Don’t carry the disadvantage of experience.
It’s really difficult for members of a management team to go through any business transformation, especially rebranding. Given their role in building the brand, managers can sometimes be defensive. In many cases, this group has a “if it ain’t broke” mentality.
As a result, some companies opt for an incremental change instead of the more dramatic one that may be necessary. Consultations with a branding agency, with an objective set of eyes can add value. And if you’re a new chief marketing officer, you might be the one to offer the fresh perspective. Take advantage of that.
Arrange for organizational buy-in.
At the end of the day, key internal constituents beyond the CEO must understand, support and be engaged in this process. But too many cooks in the kitchen can lead to mediocre results. Figure out who are the key players beyond the CEO. This can differ between organizations, but engaging the sales and product organizations is usually a good start. CFOs can also be an important ally.
Keep in mind that not everyone is going to agree on the need for a rebranding or the end result. Involving key constituents early and often will lead to support for the outcome, especially if they understand the how and why.
Follow a logical sequence of events.
Developing a plan of action to change the brand requires a structured process. It’s not just about color palettes and new logos. It’s important to align the rebranding plan with the corporate strategy so that the process and deliverables support it. You don’t have to do everything at once. A phased approach often leads to better results and a more manageable budget.
Know what you don’t know.
Don’t assume that you must know every single step of the rebranding process. Consider bringing in an outside firm that can bring expertise and objectivity. Think about hiring an agency partner that specializes in branding and pay particular attention to its process, previous success and articulation of what representatives need to be successful. Don’t just hire an agency whose staff tell you what want you want to hear. Hire one with team members who aren’t afraid to give you a little tough love.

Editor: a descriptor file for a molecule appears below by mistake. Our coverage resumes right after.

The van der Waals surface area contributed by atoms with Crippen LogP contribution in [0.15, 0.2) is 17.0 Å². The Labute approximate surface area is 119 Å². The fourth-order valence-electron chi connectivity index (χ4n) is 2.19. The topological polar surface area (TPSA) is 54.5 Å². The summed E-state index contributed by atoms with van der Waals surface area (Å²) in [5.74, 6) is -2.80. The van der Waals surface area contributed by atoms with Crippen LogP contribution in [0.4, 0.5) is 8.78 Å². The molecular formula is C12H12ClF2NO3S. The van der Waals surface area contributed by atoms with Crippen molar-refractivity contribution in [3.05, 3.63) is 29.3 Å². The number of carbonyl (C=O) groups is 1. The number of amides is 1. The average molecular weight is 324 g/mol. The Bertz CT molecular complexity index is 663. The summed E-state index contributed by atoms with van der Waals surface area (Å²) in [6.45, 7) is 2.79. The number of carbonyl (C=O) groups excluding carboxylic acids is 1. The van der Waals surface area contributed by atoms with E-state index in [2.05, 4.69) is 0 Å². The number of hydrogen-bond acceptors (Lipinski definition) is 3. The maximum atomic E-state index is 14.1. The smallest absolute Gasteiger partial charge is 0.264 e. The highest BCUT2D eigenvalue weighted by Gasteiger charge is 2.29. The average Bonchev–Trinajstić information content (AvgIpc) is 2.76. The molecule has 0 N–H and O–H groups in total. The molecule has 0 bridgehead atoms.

Consider letting someone else tell the new story.
There’s something to be said for letting your story tell itself. Sometimes the right avenue is to consider a spokesperson or character unrelated to the company to be the deliverer of your new brand message. A third party delivering the company’s message can provide greater flexibility, using humor or a relatable story, and can feel less self-serving.
Many will expect immediate success from a rebranding process, such as a huge increase in customer demand. This may not happen. Let constituents know what to expect and determine baseline metrics for measuring success.
Rebranding a business takes a lot of time and a lot of hard work to create an image that fits your goals. Having this image resonate with your employees, executives, customers and other stakeholders takes diligence.
Need help? Learn more about Rebranding Your Company.